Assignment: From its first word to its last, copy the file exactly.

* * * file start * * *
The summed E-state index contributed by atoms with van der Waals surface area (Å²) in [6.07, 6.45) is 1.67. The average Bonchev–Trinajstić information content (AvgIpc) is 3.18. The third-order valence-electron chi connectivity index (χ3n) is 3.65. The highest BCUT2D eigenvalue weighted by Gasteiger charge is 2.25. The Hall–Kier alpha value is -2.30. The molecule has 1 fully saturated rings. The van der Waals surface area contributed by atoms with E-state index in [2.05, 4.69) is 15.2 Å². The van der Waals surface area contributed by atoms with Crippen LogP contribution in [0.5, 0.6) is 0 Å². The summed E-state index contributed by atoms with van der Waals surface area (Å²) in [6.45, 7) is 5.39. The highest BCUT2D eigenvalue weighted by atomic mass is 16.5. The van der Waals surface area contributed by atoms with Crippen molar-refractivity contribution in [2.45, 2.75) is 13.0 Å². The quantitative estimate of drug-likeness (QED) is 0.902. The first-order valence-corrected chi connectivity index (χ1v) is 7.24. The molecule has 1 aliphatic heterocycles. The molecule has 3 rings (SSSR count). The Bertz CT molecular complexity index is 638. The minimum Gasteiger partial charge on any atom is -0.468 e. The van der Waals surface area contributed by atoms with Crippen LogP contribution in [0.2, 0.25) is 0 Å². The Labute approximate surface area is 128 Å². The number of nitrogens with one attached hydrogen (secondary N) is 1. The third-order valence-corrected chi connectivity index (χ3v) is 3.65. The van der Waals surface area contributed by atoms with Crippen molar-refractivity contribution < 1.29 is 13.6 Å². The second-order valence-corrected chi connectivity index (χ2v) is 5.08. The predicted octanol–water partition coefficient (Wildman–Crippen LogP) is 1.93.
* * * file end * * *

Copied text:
The summed E-state index contributed by atoms with van der Waals surface area (Å²) in [6.07, 6.45) is 1.67. The average Bonchev–Trinajstić information content (AvgIpc) is 3.18. The third-order valence-electron chi connectivity index (χ3n) is 3.65. The highest BCUT2D eigenvalue weighted by Gasteiger charge is 2.25. The Hall–Kier alpha value is -2.30. The molecule has 1 fully saturated rings. The van der Waals surface area contributed by atoms with E-state index in [2.05, 4.69) is 15.2 Å². The van der Waals surface area contributed by atoms with Crippen LogP contribution in [0.5, 0.6) is 0 Å². The summed E-state index contributed by atoms with van der Waals surface area (Å²) in [6.45, 7) is 5.39. The highest BCUT2D eigenvalue weighted by atomic mass is 16.5. The van der Waals surface area contributed by atoms with Crippen molar-refractivity contribution in [2.45, 2.75) is 13.0 Å². The quantitative estimate of drug-likeness (QED) is 0.902. The first-order valence-corrected chi connectivity index (χ1v) is 7.24. The molecule has 1 aliphatic heterocycles. The molecule has 3 rings (SSSR count). The Bertz CT molecular complexity index is 638. The minimum Gasteiger partial charge on any atom is -0.468 e. The van der Waals surface area contributed by atoms with Crippen LogP contribution in [0.2, 0.25) is 0 Å². The Labute approximate surface area is 128 Å². The number of nitrogens with one attached hydrogen (secondary N) is 1. The third-order valence-corrected chi connectivity index (χ3v) is 3.65. The van der Waals surface area contributed by atoms with Crippen molar-refractivity contribution < 1.29 is 13.6 Å². The second-order valence-corrected chi connectivity index (χ2v) is 5.08. The predicted octanol–water partition coefficient (Wildman–Crippen LogP) is 1.93.